What is the database?¶
The Simmate database is just a list of tables -- so you can imagine an Excel spreadsheet where there are a bunch of pre-set tables and column headers. Simmate then fills the table with data whenever we run workflows.
Let's say we want a table for crystal structures. It would have columns for formula, density, and number of sites, among other things. Likewise, a static-energy calculation would have columns for final energy, CPU time, and more. Rather than build & fill these tables from scratch, we let Simmate handle all of this.
Our database tutorial will come after we learn about workflows. For now, we are just building the database and will revisit it later.
1. Database Initialization¶
To create the database, run the following command. Say yes to each prompt too:
simmate database reset
And that's it! With just one command, our database is ready for use. We can now run workflows and start filling it with data.
Be aware that running the command
simmate database reset will delete your existing database and replace it with an empty one. To keep your previous data, make sure to backup your database by copying and pasting the database file.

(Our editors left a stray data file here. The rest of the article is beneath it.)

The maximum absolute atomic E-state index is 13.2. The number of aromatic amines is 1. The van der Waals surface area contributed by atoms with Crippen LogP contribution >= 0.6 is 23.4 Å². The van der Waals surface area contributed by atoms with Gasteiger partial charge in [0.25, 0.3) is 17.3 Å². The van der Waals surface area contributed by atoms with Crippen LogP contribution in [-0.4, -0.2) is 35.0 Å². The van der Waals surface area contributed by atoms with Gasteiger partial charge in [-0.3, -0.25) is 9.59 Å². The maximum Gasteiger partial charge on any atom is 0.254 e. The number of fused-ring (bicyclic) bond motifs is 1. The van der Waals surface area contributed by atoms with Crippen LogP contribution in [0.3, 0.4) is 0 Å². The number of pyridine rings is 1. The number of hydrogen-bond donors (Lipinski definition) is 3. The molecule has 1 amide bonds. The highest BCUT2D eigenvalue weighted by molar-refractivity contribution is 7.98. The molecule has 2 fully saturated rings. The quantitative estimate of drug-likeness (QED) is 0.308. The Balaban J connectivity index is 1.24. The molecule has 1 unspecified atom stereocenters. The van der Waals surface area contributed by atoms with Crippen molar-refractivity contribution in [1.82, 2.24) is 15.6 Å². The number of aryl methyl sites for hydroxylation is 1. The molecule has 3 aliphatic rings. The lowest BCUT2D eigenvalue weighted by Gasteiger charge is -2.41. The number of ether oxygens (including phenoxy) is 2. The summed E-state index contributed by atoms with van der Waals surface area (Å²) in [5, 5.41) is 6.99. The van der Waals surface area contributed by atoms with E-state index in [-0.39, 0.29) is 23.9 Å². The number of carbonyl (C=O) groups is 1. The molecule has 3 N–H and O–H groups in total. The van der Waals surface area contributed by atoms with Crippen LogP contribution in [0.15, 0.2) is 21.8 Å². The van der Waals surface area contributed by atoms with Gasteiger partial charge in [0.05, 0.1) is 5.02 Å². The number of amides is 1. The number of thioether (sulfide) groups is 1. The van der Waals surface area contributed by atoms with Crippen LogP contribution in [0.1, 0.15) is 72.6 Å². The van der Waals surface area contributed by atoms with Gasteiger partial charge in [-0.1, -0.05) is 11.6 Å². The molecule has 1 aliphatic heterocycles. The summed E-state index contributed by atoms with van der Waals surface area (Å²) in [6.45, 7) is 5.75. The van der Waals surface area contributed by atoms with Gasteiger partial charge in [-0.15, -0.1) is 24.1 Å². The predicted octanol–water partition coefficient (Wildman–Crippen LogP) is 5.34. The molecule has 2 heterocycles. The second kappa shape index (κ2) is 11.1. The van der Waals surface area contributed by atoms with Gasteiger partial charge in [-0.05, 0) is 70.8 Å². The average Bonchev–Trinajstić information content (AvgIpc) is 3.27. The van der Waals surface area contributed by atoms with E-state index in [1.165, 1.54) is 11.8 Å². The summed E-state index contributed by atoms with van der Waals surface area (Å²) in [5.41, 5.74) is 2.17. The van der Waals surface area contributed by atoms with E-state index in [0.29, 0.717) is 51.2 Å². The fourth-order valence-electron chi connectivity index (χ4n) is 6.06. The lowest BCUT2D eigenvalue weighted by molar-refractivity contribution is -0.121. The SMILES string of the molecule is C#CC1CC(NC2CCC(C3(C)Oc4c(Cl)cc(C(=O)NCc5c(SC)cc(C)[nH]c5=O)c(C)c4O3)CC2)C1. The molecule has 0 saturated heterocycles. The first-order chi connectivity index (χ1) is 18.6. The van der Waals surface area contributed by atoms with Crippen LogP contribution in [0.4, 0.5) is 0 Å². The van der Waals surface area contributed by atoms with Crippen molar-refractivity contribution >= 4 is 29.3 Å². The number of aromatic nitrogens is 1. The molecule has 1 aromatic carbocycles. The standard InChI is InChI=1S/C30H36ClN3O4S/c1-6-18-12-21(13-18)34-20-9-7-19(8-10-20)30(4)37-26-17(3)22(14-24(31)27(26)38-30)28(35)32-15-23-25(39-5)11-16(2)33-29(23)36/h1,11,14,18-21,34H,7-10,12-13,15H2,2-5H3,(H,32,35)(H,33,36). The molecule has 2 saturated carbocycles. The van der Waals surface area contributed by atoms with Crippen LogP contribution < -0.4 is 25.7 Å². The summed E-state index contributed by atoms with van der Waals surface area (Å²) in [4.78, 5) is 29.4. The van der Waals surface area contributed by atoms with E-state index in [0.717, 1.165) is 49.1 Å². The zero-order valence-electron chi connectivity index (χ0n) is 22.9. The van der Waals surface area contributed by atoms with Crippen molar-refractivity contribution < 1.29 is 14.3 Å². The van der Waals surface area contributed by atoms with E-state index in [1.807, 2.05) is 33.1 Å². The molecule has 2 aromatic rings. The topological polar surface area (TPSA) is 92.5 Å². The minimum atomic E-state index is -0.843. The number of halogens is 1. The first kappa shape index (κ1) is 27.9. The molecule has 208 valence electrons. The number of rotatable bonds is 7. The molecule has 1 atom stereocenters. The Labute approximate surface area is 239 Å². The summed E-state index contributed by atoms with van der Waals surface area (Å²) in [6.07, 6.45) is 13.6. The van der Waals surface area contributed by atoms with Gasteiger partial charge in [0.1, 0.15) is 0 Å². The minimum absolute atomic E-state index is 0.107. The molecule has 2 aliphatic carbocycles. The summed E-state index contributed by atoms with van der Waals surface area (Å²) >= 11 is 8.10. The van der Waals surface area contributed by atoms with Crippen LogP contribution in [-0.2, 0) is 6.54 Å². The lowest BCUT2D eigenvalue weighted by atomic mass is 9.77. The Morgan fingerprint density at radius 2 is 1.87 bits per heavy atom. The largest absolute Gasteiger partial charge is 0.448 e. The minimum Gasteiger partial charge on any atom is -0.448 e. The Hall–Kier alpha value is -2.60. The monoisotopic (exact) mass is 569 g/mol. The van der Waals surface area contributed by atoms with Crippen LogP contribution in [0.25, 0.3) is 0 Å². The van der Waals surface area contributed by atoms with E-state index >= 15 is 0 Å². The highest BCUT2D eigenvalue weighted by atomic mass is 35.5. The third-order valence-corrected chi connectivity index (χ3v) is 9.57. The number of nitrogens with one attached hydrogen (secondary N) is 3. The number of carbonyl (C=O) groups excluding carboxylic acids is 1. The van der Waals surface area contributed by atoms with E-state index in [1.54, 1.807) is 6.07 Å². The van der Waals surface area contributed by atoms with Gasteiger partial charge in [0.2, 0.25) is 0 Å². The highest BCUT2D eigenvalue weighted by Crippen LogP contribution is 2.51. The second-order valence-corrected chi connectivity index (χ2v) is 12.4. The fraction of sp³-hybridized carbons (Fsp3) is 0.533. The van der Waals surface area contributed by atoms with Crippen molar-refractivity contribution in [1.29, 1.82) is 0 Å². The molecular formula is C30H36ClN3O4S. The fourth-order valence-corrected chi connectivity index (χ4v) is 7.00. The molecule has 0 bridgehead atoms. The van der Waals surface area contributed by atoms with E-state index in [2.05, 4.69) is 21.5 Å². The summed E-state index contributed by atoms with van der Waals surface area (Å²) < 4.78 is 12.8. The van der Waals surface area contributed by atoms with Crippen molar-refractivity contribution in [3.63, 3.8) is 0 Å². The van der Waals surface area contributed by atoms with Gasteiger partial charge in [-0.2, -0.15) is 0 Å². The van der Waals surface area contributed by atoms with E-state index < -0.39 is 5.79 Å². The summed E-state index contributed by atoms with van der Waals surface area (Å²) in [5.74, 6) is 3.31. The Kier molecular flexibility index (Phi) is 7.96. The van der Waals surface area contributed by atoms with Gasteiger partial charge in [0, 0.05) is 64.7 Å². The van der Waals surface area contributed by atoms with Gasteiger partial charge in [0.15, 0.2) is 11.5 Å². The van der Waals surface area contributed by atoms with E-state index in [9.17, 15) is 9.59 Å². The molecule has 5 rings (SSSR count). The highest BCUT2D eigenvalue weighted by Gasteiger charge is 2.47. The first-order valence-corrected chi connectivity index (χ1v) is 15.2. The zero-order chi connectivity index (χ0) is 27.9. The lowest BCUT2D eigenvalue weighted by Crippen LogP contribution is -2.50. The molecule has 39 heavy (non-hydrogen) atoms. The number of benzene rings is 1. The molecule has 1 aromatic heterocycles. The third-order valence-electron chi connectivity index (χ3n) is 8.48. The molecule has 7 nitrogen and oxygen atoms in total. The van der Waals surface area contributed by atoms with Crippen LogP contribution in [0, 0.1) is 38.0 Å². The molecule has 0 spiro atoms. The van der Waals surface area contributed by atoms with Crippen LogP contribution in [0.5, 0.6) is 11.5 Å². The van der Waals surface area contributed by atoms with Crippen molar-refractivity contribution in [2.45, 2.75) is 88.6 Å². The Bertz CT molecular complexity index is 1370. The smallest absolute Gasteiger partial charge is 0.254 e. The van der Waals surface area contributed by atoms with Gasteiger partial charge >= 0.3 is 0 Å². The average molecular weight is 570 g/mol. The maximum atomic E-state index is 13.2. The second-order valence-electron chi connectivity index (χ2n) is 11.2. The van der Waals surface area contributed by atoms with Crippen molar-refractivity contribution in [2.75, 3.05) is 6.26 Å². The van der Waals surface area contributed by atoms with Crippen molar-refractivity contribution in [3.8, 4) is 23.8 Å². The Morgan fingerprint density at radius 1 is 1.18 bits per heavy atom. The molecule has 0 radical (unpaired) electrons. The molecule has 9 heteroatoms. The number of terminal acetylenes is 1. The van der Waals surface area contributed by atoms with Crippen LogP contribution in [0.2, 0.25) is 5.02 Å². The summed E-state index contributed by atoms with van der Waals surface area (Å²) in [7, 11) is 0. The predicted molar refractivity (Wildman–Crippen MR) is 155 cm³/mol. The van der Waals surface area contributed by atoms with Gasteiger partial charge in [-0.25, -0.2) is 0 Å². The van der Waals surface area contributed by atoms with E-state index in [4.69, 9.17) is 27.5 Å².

2. Locating the Database File¶
simmate database reset, the database can be located in a file named
To find this file, remember that
~ is shorthand for our home directory, which is typically something like
This file can't be opened by double-clicking. Just as Excel is needed to open and read Excel (
.xlsx) files, a separate program is required to read database (
.sqlite3) files. We'll use Simmate (& DBeaver) for this later.
Note that the name of your conda environment (
my_env in this case) is part of the database file name. This is a Simmate feature that lets you switch between databases by simply changing your Anaconda environment. This is especially handy when testing and developing new workflows, which we'll discuss in a future tutorial.